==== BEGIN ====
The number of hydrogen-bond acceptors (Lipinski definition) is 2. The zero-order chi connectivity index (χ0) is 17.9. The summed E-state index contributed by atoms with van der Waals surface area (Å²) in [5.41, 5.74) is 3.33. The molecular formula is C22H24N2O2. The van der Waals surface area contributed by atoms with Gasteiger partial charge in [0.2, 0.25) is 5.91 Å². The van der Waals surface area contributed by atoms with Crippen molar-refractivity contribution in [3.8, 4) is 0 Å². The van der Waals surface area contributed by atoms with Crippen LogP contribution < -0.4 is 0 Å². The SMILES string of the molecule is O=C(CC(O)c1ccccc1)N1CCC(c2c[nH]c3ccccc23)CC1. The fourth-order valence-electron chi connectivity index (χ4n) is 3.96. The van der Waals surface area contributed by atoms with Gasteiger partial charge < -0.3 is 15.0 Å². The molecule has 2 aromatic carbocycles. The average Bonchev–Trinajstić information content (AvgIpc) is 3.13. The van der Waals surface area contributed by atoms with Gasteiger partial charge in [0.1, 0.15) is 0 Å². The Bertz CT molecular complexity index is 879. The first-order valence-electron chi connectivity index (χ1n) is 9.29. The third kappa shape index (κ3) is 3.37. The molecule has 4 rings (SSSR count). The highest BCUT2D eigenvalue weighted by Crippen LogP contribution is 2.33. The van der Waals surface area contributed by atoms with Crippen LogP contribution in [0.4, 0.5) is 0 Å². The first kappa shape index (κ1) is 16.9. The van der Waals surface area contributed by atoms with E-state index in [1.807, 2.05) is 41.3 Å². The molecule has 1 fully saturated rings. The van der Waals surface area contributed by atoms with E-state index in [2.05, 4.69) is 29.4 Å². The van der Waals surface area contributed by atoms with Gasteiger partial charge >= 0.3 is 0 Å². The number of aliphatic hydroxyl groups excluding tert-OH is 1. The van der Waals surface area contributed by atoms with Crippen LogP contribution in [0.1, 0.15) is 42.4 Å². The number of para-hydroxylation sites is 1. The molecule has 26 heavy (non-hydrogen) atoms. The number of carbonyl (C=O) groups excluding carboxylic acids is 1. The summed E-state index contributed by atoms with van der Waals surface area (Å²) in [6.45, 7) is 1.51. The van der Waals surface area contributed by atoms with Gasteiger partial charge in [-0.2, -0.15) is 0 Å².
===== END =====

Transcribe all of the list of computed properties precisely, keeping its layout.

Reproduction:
The number of hydrogen-bond acceptors (Lipinski definition) is 2. The zero-order chi connectivity index (χ0) is 17.9. The summed E-state index contributed by atoms with van der Waals surface area (Å²) in [5.41, 5.74) is 3.33. The molecular formula is C22H24N2O2. The van der Waals surface area contributed by atoms with Gasteiger partial charge in [0.2, 0.25) is 5.91 Å². The van der Waals surface area contributed by atoms with Crippen molar-refractivity contribution in [3.8, 4) is 0 Å². The van der Waals surface area contributed by atoms with Crippen LogP contribution < -0.4 is 0 Å². The SMILES string of the molecule is O=C(CC(O)c1ccccc1)N1CCC(c2c[nH]c3ccccc23)CC1. The fourth-order valence-electron chi connectivity index (χ4n) is 3.96. The van der Waals surface area contributed by atoms with Gasteiger partial charge < -0.3 is 15.0 Å². The molecule has 2 aromatic carbocycles. The average Bonchev–Trinajstić information content (AvgIpc) is 3.13. The van der Waals surface area contributed by atoms with Gasteiger partial charge in [0.1, 0.15) is 0 Å². The Bertz CT molecular complexity index is 879. The first-order valence-electron chi connectivity index (χ1n) is 9.29. The third kappa shape index (κ3) is 3.37. The molecule has 4 rings (SSSR count). The highest BCUT2D eigenvalue weighted by Crippen LogP contribution is 2.33. The van der Waals surface area contributed by atoms with Crippen LogP contribution in [0.4, 0.5) is 0 Å². The first kappa shape index (κ1) is 16.9. The van der Waals surface area contributed by atoms with E-state index in [1.807, 2.05) is 41.3 Å². The molecule has 1 fully saturated rings. The van der Waals surface area contributed by atoms with E-state index in [2.05, 4.69) is 29.4 Å². The van der Waals surface area contributed by atoms with Gasteiger partial charge >= 0.3 is 0 Å². The number of aliphatic hydroxyl groups excluding tert-OH is 1. The van der Waals surface area contributed by atoms with Crippen LogP contribution in [0.1, 0.15) is 42.4 Å². The number of para-hydroxylation sites is 1. The molecule has 26 heavy (non-hydrogen) atoms. The number of carbonyl (C=O) groups excluding carboxylic acids is 1. The summed E-state index contributed by atoms with van der Waals surface area (Å²) in [6.45, 7) is 1.51. The van der Waals surface area contributed by atoms with Gasteiger partial charge in [-0.2, -0.15) is 0 Å².